One of Gordon’s greatest bravura performances of wit was the after-dinner speech he gave at the annual pre-Wimbledon International Lawn Tennis Club of Great Britain Ball—“the IC Ball”—at the Dorchester Hotel in London, I guess in about the mid-1990s.  Gordon’s talk was so loaded with his cleverness and hilarious witticisms, tempered by his wry take on the humor of things, and it delighted his audience, including me, so much that when he stopped talking I wanted to cry because I wanted him to continue talking forever.  From the moment he spoke his first sentence he had people laughing in hysterics, he was so funny, and I wished I had said the things he came up with.  It was the champagne and caviar of entertainment. 

But besides being a sage observer of and reporter on life, Gordon was also a helluva tennis player, for he did have wins over Hoad, Laver and Drobny.

I have a bad habit of making pictures of things that strike my fancy, and in 1962 I did a pencil drawing of Gordon from a photo of him that appeared in World Tennis magazine that shows Gordon hitting a backhand.  When I showed the drawing to Russell Seymour, he took one look at it and said, “That’s Forbsey’s backhand alright.”  Here it is:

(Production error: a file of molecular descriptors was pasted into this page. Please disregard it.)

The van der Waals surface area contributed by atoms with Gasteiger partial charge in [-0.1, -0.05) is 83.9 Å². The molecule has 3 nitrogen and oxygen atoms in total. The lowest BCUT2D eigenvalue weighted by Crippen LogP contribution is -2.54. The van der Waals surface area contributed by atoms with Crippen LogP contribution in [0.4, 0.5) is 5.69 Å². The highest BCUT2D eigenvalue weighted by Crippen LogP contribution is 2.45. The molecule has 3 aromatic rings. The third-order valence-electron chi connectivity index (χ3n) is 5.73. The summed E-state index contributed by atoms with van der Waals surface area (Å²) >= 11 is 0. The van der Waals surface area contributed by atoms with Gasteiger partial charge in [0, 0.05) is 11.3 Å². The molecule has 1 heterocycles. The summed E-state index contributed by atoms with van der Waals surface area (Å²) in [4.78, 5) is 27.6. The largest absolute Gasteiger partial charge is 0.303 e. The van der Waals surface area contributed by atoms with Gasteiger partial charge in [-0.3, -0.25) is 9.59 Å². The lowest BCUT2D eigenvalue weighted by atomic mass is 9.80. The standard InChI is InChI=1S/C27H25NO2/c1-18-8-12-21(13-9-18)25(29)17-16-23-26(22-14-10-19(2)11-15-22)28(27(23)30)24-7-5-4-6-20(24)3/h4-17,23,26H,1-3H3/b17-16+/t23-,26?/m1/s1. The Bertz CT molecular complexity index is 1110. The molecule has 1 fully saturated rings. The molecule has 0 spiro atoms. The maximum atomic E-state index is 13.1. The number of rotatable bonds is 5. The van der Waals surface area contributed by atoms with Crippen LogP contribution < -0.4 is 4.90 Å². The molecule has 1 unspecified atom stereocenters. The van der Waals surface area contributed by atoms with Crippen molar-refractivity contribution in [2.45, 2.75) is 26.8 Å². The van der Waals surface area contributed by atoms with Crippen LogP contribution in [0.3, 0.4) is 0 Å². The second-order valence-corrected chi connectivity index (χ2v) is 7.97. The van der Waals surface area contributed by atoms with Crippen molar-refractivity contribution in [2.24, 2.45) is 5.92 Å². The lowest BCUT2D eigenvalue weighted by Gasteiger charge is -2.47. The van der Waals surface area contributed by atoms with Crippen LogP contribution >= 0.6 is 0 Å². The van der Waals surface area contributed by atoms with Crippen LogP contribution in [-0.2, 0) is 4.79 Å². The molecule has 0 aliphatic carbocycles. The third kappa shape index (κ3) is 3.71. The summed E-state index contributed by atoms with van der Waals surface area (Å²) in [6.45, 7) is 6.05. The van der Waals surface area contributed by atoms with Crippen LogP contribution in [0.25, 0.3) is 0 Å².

Joe Stahl, by his own confession, masqueraded as an attorney at law for 41 years, retiring in 2004, since which, he has done three things very badly:  write; paint; and play tennis.  He is hoping to get into the Tennis Hall of Fame as the worst player in the history of the sport.  He and Gordon Forbes were friends for many years, exchanging good-natured insults the whole time.  Joe was a commentator at Wimbledon and an editor and contributor at Tennis Week magazine.

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If Rafael Nadal Can Struggle With Self-Confidence, So Can You!

Ubitennis spoke to sport psychology consultant Adam Blicher about the role of believing in oneself in tennis.